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  • Hematemesis (bright red blood or “coffee grounds”).

  • Melena in most cases; hematochezia in massive upper GI bleeds.

  • Volume status to determine severity of blood loss; hematocrit is a poor early indicator of blood loss.

  • Endoscopy diagnostic and may be therapeutic.

General Considerations

There are over 250,000 hospitalizations a year in the United States for acute upper GI bleeding. In the United States, the mortality rate for nonvariceal upper GI bleeding has declined steadily over the past 20 years to 2.1%. Mortality is higher in patients who are older than age 60 years and in patients in whom bleeding develops during hospitalization. Patients seldom die of exsanguination but rather of complications from an underlying disease.

The most common presentation of upper GI bleeding is hematemesis or melena. Hematemesis may be either bright red blood or brown “coffee grounds” material. Melena develops after as little as 50–100 mL of blood loss in the upper GI tract, whereas hematochezia requires a loss of more than 1000 mL. Although hematochezia generally suggests a lower bleeding source (eg, colonic), severe upper GI bleeding may present with hematochezia in 10% of cases.

Upper GI bleeding is self-limited in 80% of patients; urgent medical therapy and endoscopic evaluation are obligatory in the rest. Patients with bleeding more than 48 hours prior to presentation have a low risk of recurrent bleeding.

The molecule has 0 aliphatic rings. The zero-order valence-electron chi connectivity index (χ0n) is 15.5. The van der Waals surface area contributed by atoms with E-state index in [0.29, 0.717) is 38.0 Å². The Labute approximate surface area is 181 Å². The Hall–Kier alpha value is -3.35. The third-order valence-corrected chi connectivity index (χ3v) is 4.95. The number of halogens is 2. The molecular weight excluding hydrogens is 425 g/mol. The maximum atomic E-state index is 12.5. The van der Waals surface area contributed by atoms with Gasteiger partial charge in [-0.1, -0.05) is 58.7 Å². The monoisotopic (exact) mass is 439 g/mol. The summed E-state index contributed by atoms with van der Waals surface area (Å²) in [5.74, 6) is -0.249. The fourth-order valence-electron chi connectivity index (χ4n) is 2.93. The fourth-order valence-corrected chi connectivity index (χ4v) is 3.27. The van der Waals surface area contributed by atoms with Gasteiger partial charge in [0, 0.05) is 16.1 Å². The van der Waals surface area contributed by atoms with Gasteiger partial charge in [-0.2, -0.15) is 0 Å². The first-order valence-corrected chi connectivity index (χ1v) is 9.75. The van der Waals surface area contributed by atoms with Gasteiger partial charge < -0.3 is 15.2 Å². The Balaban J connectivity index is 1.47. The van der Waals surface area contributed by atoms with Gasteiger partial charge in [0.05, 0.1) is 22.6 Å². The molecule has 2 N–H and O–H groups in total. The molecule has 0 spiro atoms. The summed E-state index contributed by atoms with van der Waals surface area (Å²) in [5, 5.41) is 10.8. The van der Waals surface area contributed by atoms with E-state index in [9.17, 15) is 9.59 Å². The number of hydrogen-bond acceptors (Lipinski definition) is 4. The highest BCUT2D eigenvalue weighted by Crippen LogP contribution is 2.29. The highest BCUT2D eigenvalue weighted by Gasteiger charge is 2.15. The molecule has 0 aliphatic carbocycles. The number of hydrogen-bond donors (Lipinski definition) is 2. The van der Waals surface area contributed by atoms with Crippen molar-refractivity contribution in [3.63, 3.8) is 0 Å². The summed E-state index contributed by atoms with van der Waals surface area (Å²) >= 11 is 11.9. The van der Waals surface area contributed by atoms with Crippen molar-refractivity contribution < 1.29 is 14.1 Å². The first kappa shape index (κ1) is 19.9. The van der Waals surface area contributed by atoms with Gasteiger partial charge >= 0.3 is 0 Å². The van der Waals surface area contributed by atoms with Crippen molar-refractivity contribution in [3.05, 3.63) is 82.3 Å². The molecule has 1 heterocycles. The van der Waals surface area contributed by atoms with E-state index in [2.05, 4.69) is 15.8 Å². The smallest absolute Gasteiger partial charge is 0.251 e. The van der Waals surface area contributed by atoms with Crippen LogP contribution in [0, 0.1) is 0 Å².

Peptic ulcers account for 40% of major upper GI bleeding with an overall mortality rate of less than 5%. In North America, the incidence of bleeding from ulcers is declining due to eradication of H pylori and prophylaxis with PPIs in high-risk patients.

Portal hypertension accounts for 10–20% of upper GI bleeding. Bleeding usually arises from esophageal varices and less commonly gastric or duodenal varices or portal hypertensive gastropathy. Approximately 25% of patients with cirrhosis have medium to large esophageal varices, of whom 30% experience acute variceal bleeding within a 2-year period. Due to improved care, the hospital mortality rate has declined over the past 20 years from 40% to 15%. Nevertheless, a mortality rate of 60–80% is expected at 1–4 years due to recurrent bleeding or other complications of chronic liver disease.

Lacerations of the gastroesophageal junction cause 5–10% of cases of upper GI bleeding. Many patients report a history of heavy alcohol use or retching. Less than 10% have continued or recurrent bleeding.

Vascular anomalies are found throughout the GI tract and may be the source of chronic or acute GI bleeding. They account for 7% of cases of acute upper tract bleeding. The most common are angioectasias (angiodysplasias) (eFigure 15–1), which are 1–10 mm distorted, aberrant submucosal vessels caused by chronic, intermittent obstruction of submucosal veins. They have a bright red stellate appearance and ...

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